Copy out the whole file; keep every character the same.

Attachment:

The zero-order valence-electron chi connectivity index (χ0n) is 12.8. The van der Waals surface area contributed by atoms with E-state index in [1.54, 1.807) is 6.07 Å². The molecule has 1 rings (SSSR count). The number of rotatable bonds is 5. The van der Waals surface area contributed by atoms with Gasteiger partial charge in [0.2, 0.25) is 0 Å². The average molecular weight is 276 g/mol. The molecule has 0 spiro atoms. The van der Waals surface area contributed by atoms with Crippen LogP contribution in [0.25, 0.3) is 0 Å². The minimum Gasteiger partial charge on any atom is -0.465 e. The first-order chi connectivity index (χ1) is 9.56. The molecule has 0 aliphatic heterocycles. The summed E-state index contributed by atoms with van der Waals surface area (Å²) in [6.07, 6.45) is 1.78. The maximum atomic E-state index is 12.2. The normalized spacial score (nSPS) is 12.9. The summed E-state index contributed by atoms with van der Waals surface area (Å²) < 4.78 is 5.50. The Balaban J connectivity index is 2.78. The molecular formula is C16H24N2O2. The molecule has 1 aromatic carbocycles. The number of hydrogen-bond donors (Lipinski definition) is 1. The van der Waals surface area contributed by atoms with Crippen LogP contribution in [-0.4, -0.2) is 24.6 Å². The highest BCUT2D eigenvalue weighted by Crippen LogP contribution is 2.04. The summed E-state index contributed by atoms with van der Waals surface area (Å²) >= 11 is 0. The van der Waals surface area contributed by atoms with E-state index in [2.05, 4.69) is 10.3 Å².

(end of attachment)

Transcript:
The zero-order valence-electron chi connectivity index (χ0n) is 12.8. The van der Waals surface area contributed by atoms with E-state index in [1.54, 1.807) is 6.07 Å². The molecule has 1 rings (SSSR count). The number of rotatable bonds is 5. The van der Waals surface area contributed by atoms with Gasteiger partial charge in [0.2, 0.25) is 0 Å². The average molecular weight is 276 g/mol. The molecule has 0 spiro atoms. The van der Waals surface area contributed by atoms with Crippen LogP contribution in [0.25, 0.3) is 0 Å². The minimum Gasteiger partial charge on any atom is -0.465 e. The first-order chi connectivity index (χ1) is 9.56. The molecule has 0 aliphatic heterocycles. The summed E-state index contributed by atoms with van der Waals surface area (Å²) in [6.07, 6.45) is 1.78. The maximum atomic E-state index is 12.2. The normalized spacial score (nSPS) is 12.9. The summed E-state index contributed by atoms with van der Waals surface area (Å²) < 4.78 is 5.50. The Balaban J connectivity index is 2.78. The molecular formula is C16H24N2O2. The molecule has 1 aromatic carbocycles. The number of hydrogen-bond donors (Lipinski definition) is 1. The van der Waals surface area contributed by atoms with Crippen LogP contribution in [-0.4, -0.2) is 24.6 Å². The highest BCUT2D eigenvalue weighted by Crippen LogP contribution is 2.04. The summed E-state index contributed by atoms with van der Waals surface area (Å²) >= 11 is 0. The van der Waals surface area contributed by atoms with E-state index in [2.05, 4.69) is 10.3 Å².